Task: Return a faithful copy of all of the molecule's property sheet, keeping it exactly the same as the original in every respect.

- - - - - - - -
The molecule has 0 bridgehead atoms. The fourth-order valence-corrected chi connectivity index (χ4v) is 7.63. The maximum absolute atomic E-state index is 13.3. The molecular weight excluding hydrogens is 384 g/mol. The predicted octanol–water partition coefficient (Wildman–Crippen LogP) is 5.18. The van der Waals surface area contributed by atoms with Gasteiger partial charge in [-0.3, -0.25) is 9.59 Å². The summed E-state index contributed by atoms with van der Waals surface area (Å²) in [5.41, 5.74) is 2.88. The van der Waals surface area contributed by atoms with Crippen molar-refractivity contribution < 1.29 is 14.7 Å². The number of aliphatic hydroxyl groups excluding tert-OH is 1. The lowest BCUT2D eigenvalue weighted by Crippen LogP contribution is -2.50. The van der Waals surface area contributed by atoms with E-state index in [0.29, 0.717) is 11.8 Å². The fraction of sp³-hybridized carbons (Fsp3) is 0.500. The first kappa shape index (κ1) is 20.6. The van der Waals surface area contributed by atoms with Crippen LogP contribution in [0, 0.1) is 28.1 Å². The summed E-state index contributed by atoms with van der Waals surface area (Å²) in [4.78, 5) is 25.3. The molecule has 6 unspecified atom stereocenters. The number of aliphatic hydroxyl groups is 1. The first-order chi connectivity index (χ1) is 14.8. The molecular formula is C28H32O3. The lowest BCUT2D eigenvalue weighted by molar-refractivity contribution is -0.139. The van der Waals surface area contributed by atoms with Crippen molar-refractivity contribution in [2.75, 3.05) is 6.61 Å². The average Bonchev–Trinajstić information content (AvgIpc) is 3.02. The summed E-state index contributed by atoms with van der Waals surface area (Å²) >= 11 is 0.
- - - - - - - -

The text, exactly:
The molecule has 0 bridgehead atoms. The fourth-order valence-corrected chi connectivity index (χ4v) is 7.63. The maximum absolute atomic E-state index is 13.3. The molecular weight excluding hydrogens is 384 g/mol. The predicted octanol–water partition coefficient (Wildman–Crippen LogP) is 5.18. The van der Waals surface area contributed by atoms with Gasteiger partial charge in [-0.3, -0.25) is 9.59 Å². The summed E-state index contributed by atoms with van der Waals surface area (Å²) in [5.41, 5.74) is 2.88. The van der Waals surface area contributed by atoms with Crippen molar-refractivity contribution < 1.29 is 14.7 Å². The number of aliphatic hydroxyl groups excluding tert-OH is 1. The lowest BCUT2D eigenvalue weighted by Crippen LogP contribution is -2.50. The van der Waals surface area contributed by atoms with E-state index in [0.29, 0.717) is 11.8 Å². The fraction of sp³-hybridized carbons (Fsp3) is 0.500. The first kappa shape index (κ1) is 20.6. The van der Waals surface area contributed by atoms with Crippen LogP contribution in [0, 0.1) is 28.1 Å². The summed E-state index contributed by atoms with van der Waals surface area (Å²) in [4.78, 5) is 25.3. The molecule has 6 unspecified atom stereocenters. The number of aliphatic hydroxyl groups is 1. The first-order chi connectivity index (χ1) is 14.8. The molecular formula is C28H32O3. The lowest BCUT2D eigenvalue weighted by molar-refractivity contribution is -0.139. The van der Waals surface area contributed by atoms with Crippen molar-refractivity contribution in [2.75, 3.05) is 6.61 Å². The average Bonchev–Trinajstić information content (AvgIpc) is 3.02. The summed E-state index contributed by atoms with van der Waals surface area (Å²) >= 11 is 0.